It is simply not feasible to achieve financial equilibrium by acting on the cost side alone without a massive decline in quality, time to degree and student services. With respect to the later, I am not referring to building climbing walls, as the film suggests, but basic student needs – career advice, course selection, and mental and physical health. Finally there are the ever-increasing compliance costs embedded in new and more complex legislation or societal demands that are never accompanied by additional revenue.
Public universities, like Berkeley, can’t do it alone. While we believe the case for a significant increase in state support is overwhelming, we recognize it’s unrealistic to expect this to happen to the extent required. We are willing to adapt, but there is a limit to our capacity to adjust, especially when the inadequate level of state funding is combined with constraints on our ability to make decisions. We estimate that more than 70 percent of our revenue opportunities are constrained by decisions makers who do not work on campus. As a consequence, we are asked to respond to California’s new fiscal reality without the decision rights to do so. We are more than ready to be measured against well-defined performance metrics, but we desperately need the capacity to make the decisions required to respond.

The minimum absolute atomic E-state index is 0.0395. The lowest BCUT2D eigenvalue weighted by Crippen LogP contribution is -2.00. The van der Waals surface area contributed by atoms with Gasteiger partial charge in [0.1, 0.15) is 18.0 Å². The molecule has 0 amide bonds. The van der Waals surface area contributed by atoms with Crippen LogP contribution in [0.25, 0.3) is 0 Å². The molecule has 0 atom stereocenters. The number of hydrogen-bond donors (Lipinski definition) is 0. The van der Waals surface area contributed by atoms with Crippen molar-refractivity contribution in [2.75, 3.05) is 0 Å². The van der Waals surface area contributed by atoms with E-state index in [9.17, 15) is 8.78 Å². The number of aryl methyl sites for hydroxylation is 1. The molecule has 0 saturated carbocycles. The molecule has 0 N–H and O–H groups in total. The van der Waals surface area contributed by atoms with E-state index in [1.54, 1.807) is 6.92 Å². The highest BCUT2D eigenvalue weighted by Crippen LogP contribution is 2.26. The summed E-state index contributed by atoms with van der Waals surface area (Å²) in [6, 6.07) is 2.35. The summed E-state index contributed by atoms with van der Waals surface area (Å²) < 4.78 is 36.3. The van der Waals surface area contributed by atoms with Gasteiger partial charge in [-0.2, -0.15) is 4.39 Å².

Affordable and high quality public higher education impacts all of us. It creates businesses and jobs, and strengthens our workforce. It’s our nation’s most successful engine of social mobility; more important than ever in the current environment of increasing wealth and income disparities. The UC system is a tremendous accomplishment that other states and countries envy and try to emulate. History will judge us poorly if our collective failure to act results in its decline. We are all in this together, but time is not on our side.
An abridged version of this article appeared in The Sacramento Bee. You can read it at: http://web.archive.org/web/20140717181907/http://www.sacbee.com/2014/07/...